Il caffè ha effetti anche sul sistema nervoso. In particolare, le sue proprietà stimolanti lo rendono adatto nel dare una carica di energia e una rapida sveglia quando si desidera essere subito efficienti dopo una pausa. Effetti positivi del caffè si riscontrano anche sull’attenzione e sulla memoria, anche se in alcuni casi può provocare crisi d’ansia o palpitazioni intense. Chi è predisposto all’insonnia, invece, farebbe meglio a bere il decaffeinato.
Tornando agli effetti positivi, altri studi hanno invece confermato che il caffè svolge anche un’azione protettiva verso le malattie degenerative del sistema nervoso, come l’alzheimer e il parkinson.
In definitiva, si può affermare con sicurezza quello che molti amanti del caffè sospettano già da tempo: il caffè aiuta la salute del cuore e del sistema cardiovascolare. Può avere effetti invece controversi sullo stomaco e sul tubo digerente essendo utile per la digestione ma potenzialmente irritante la mucosa gastrica per chi soffre di gastrite. Infine sul sistema nervoso può, in dosi appropriate, stimolare l’apprendimento e la memoria contribuendo alla protezione delle malattie degenerative del sistema nervoso centrale, mentre una quantità maggiore può, soprattutto a chi è sensibile, indurre ansia e agitazione.
Di seguito alcuni Abstract di articoli sullo studio degli effetti del caffè.
J Am Coll Cardiol. 2013 Sep 17;62(12):1043-51.
Effects of habitual coffee consumption on cardiometabolic disease, cardiovascular health, and all-cause mortality.
O’Keefe JH, Bhatti SK, Patil HR, DiNicolantonio JJ, Lucan SC, Lavie CJ.
Mid America Heart Institute at Saint Luke’s Hospital of Kansas City and University of Missouri-Kansas City, Kansas City, Missouri. Electronic address:email@example.com.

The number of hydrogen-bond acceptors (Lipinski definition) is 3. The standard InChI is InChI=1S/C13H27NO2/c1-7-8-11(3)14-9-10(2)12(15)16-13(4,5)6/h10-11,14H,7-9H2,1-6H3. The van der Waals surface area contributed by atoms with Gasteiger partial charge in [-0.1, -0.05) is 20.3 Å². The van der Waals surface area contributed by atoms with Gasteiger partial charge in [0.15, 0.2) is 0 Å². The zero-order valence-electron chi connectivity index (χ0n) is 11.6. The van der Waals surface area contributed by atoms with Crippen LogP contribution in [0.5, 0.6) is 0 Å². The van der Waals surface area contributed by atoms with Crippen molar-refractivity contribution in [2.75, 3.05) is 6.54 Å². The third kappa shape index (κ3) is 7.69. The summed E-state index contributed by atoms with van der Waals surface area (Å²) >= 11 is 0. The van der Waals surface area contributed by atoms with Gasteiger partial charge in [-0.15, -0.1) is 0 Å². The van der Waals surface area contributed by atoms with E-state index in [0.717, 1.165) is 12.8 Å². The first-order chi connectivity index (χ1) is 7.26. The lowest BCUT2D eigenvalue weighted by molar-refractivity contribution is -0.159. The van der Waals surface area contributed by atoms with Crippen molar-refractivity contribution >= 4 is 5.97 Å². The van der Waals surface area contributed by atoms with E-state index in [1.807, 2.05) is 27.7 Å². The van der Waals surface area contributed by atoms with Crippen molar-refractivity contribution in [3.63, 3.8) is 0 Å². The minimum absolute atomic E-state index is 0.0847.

Coffee, after water, is the most widely consumed beverage in the United States, and is the principal source of caffeine intake among adults. The biological effects of coffee may be substantial and are not limited to the actions of caffeine. Coffee is a complex beverage containing hundreds of biologically active compounds, and the health effects of chronic coffee intake are wide ranging. From a cardiovascular (CV) standpoint, coffee consumption may reduce the risk of type 2 diabetes mellitus and hypertension, as well as other conditions associated with CV risk such as obesity and depression; but it may adversely affect lipid profiles depending on how the beverage is prepared. Regardless, a growing body of data suggests that habitual coffee consumption is neutral to beneficial regarding the risks of a variety of adverse CV outcomes including coronary heart disease, congestive heart failure, arrhythmias, and stroke. Moreover, large epidemiological studies suggest that regular coffee drinkers have reduced risks of mortality, both CV and all-cause. The potential benefits also include protection against neurodegenerative diseases, improved asthma control, and lower risk of select gastrointestinal diseases. A daily intake of ∼2 to 3 cups of coffee appears to be safe and is associated with neutral to beneficial effects for most of the studied health outcomes. However, most of the data on coffee’s health effects are based on observational data, with very few randomized, controlled studies, and association does not prove causation. Additionally, the possible advantages of regular coffee consumption have to be weighed against potential risks (which are mostly related to its high caffeine content) including anxiety, insomnia, tremulousness, and palpitations, as well as bone loss and possibly increased risk of fractures.